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New Environmental Enforcement Laws in Canada


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April 21, 2016 by John Nicholson

The Canadian federal government recently released proposed regulations that provide federal environmental enforcement officers an administrative alternative to existing enforcement measures.  The proposed Environmental Violations Administrative Monetary Penalties Regulations were published in the Canada Gazette on April 9, 2016, and provide key details necessary for the implementation of the administrative monetary penalties (“AMP”) regime authorized by the Environmental Violations Administrative Monetary Penalties Act (“EVAMPA”).

The proposed AMPs Regulations would designate provisions of the following six acts and their associated regulations that could be enforced by means of an AMP:

  • Antarctic Environmental Protection Act;
  • Canada Wildlife Act;
  • Canadian Environmental Protection Act, 1999, Parts 7 and 9 only;
  • International River Improvements Act;
  • Migratory Birds Convention Act, 1994; and
  • Wild Animal and Plant Protection and Regulation of International and Interprovincial Trade Act.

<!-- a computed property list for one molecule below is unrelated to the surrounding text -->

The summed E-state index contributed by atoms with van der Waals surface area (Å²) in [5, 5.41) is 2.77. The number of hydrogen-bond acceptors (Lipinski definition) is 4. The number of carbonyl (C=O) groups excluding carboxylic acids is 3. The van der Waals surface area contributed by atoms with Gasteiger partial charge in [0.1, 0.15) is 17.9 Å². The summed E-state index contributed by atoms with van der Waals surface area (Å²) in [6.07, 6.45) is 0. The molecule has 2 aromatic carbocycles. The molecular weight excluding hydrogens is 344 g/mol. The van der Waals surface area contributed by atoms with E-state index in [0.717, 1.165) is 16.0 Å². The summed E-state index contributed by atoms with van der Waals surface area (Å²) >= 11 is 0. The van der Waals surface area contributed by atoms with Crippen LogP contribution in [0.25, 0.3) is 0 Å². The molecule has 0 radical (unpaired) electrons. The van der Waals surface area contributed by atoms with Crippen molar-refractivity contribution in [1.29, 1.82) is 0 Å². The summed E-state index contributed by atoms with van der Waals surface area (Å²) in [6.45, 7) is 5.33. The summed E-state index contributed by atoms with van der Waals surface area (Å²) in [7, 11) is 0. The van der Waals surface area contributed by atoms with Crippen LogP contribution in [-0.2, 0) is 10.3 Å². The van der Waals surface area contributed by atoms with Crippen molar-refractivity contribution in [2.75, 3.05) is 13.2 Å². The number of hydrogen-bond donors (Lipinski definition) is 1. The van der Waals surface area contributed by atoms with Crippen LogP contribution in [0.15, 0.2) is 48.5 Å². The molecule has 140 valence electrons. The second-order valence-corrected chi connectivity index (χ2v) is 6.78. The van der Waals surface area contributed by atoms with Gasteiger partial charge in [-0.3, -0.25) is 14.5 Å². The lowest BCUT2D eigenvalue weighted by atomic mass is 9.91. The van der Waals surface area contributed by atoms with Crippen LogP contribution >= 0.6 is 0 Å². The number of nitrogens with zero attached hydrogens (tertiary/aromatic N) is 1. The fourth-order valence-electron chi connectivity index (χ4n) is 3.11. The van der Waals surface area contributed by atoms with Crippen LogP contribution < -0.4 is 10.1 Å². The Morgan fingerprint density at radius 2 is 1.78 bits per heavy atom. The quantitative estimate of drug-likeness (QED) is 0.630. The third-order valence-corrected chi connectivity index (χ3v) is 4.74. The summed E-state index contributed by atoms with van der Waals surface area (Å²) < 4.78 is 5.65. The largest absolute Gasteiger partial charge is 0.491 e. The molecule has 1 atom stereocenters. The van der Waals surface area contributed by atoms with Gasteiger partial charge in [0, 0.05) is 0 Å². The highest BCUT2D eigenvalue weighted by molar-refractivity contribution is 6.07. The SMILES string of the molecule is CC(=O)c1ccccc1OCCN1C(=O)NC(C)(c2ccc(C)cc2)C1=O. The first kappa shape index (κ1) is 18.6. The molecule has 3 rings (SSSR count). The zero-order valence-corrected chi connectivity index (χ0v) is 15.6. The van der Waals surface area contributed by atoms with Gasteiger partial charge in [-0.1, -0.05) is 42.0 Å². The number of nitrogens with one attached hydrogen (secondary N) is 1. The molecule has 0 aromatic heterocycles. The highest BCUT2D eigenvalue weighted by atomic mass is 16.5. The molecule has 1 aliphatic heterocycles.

The proposed AMPs Regulations would also specify the method used to calculate the amount of an AMP, including baseline penalty amounts for different types of violations and violators, and aggravating factors that, if applicable, increase the amount of the penalty.

The proposed AMPs Regulations would not introduce any new legal obligations, create new prohibitions or limits on conduct, or impose new administrative or compliance costs. AMPs would be a new tool to help achieve higher levels of compliance with federal environmental legislation, offering an alternative to the existing penal system and supplementing existing enforcement measures.

In conjunction with the publication of the proposed AMPs Regulations, Environment and Climate Change Canada has published “Policy Framework of the Administrative Monetary Penalty System at Environment and Climate Change Canada to Implement the Environmental Violations Administrative Monetary Penalties Act”, which outlines some operational aspects of the proposed AMPs regime and responds to questions raised during the 2011 consultation on AMPs.


John Nicholson

John Nicholson

John is a cleantech and environmental expert with over 25 years of experience. He is a registered professional engineer and has a Masters degree in environmental engineering.
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